By Daniel Hunter
71% of professional services firms report having been in merger or acquisition talks in the past 12 months, according to new research from Deloitte and Winmark.
The survey of more than 40 professional services providers, primarily law firms, also reveals optimism regarding the economic outlook for the coming year, with 74% expecting growth in comparison to 37% last year.
In 2011, 81% of those involved in merger discussions wanted to join with a smaller firm. This year the figure has fallen to 52%, with 24% wishing to embrace businesses of a similar size and another 24% seeking opportunities with larger firms.
“The change in attitude towards merging with bigger competitors only serves to highlight the ‘survival of the fittest’ reality that faces elements of the professional services sector," Jeremy Black, partner at Deloitte’s professional services practice said.
"Previously, most firms favoured amalgamating with a smaller peer, retaining management control and their name. However, in a market where supply continues to outstrip demand, consolidation is both essential, imminent and is forcing some firms to reconsider their approach. Consolidation is one way to expand the client base and also deepen specialist knowledge — whether that is in an industry focus or a practice area.”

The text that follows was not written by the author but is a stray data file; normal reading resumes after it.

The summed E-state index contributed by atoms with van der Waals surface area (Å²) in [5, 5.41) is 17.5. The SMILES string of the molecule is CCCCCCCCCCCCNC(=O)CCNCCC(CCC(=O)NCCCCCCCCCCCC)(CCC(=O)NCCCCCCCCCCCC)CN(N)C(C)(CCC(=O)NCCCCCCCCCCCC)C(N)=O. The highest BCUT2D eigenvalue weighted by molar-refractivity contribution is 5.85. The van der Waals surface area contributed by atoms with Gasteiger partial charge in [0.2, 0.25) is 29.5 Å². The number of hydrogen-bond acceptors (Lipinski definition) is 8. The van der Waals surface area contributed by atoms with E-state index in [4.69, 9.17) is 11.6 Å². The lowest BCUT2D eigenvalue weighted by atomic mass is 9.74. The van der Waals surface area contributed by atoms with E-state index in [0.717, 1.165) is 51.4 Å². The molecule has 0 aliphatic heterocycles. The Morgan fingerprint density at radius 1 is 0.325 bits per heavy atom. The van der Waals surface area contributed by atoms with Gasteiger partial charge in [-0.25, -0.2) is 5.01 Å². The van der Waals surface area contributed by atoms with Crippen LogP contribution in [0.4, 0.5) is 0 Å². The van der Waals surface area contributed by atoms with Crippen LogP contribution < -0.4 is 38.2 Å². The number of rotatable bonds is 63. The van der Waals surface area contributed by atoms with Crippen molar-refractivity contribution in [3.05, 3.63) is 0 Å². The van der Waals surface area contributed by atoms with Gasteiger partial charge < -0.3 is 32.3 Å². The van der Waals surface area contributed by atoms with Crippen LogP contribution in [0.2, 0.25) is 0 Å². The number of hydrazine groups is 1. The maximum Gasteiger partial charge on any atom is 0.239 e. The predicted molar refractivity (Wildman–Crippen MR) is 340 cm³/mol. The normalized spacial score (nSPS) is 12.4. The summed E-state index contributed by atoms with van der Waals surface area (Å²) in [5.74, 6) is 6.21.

Growth from international expansion is also expected, especially in the emerging economies. The report reveals that 30% of managing partners consider the greatest growth opportunity to lie in overseas work, compared with only 17% last year.
However, the route to international growth is likely to be a conservative one, with over half of respondents expecting to expand their global footprint through strategic placement of UK partners, rather than an overseas acquisition.
“The primary focus for leaders of professional services firms for the next 12 months is growth," Alex Wright, Head of Research at Winmark said.
"Seeking out opportunities through better client engagement and international experience are central to this. The crisis in the Euro Zone is however seen as the greatest single threat facing the sector (41% now feel that way), meaning that firms must look to the more challenging emerging markets where the risk and rewards are greater.”
Whilst growth is predicted, it remains moderate in comparison to the increases characteristic of the pre-recession period. Slower rates of growth result in fewer promotion opportunities, meaning the route to partnership is less accessible for many juniors in the profession. This presents law firms with the challenge of finding new ways to keep staff content.
“65% of respondents thought staff morale had fallen in their businesses this year. Managing partners must tackle this," Jeremy Black concluded.
"If promotions are limited, there are alternative ways to improve career prospects for staff and boost morale including training, flexible working and providing individuals with international experience. Firms that can sustain high morale will have an important advantage when trying to achieve coveted, consistent growth.”
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